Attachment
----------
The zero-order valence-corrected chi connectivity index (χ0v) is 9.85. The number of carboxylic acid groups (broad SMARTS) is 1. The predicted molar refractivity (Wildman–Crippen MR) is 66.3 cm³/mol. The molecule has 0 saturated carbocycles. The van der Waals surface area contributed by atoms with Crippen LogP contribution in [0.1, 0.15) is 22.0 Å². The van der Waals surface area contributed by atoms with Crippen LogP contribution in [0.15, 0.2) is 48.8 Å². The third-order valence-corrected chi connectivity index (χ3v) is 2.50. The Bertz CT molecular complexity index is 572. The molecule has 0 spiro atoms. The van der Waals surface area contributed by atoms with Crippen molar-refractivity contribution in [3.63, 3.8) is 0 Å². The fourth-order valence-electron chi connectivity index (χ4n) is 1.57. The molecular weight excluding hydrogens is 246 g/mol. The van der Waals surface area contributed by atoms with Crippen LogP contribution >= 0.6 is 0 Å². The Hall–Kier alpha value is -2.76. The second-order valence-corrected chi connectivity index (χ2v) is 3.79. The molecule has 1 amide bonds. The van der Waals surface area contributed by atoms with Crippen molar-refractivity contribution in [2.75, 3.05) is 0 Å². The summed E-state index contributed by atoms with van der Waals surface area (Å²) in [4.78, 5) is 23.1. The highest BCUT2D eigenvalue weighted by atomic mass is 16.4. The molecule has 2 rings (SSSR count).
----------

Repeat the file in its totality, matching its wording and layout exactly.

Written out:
The zero-order valence-corrected chi connectivity index (χ0v) is 9.85. The number of carboxylic acid groups (broad SMARTS) is 1. The predicted molar refractivity (Wildman–Crippen MR) is 66.3 cm³/mol. The molecule has 0 saturated carbocycles. The van der Waals surface area contributed by atoms with Crippen LogP contribution in [0.1, 0.15) is 22.0 Å². The van der Waals surface area contributed by atoms with Crippen LogP contribution in [0.15, 0.2) is 48.8 Å². The third-order valence-corrected chi connectivity index (χ3v) is 2.50. The Bertz CT molecular complexity index is 572. The molecule has 0 spiro atoms. The van der Waals surface area contributed by atoms with Crippen molar-refractivity contribution in [3.63, 3.8) is 0 Å². The fourth-order valence-electron chi connectivity index (χ4n) is 1.57. The molecular weight excluding hydrogens is 246 g/mol. The van der Waals surface area contributed by atoms with Crippen LogP contribution >= 0.6 is 0 Å². The Hall–Kier alpha value is -2.76. The second-order valence-corrected chi connectivity index (χ2v) is 3.79. The molecule has 1 amide bonds. The van der Waals surface area contributed by atoms with Crippen molar-refractivity contribution in [2.75, 3.05) is 0 Å². The summed E-state index contributed by atoms with van der Waals surface area (Å²) in [4.78, 5) is 23.1. The highest BCUT2D eigenvalue weighted by atomic mass is 16.4. The molecule has 2 rings (SSSR count).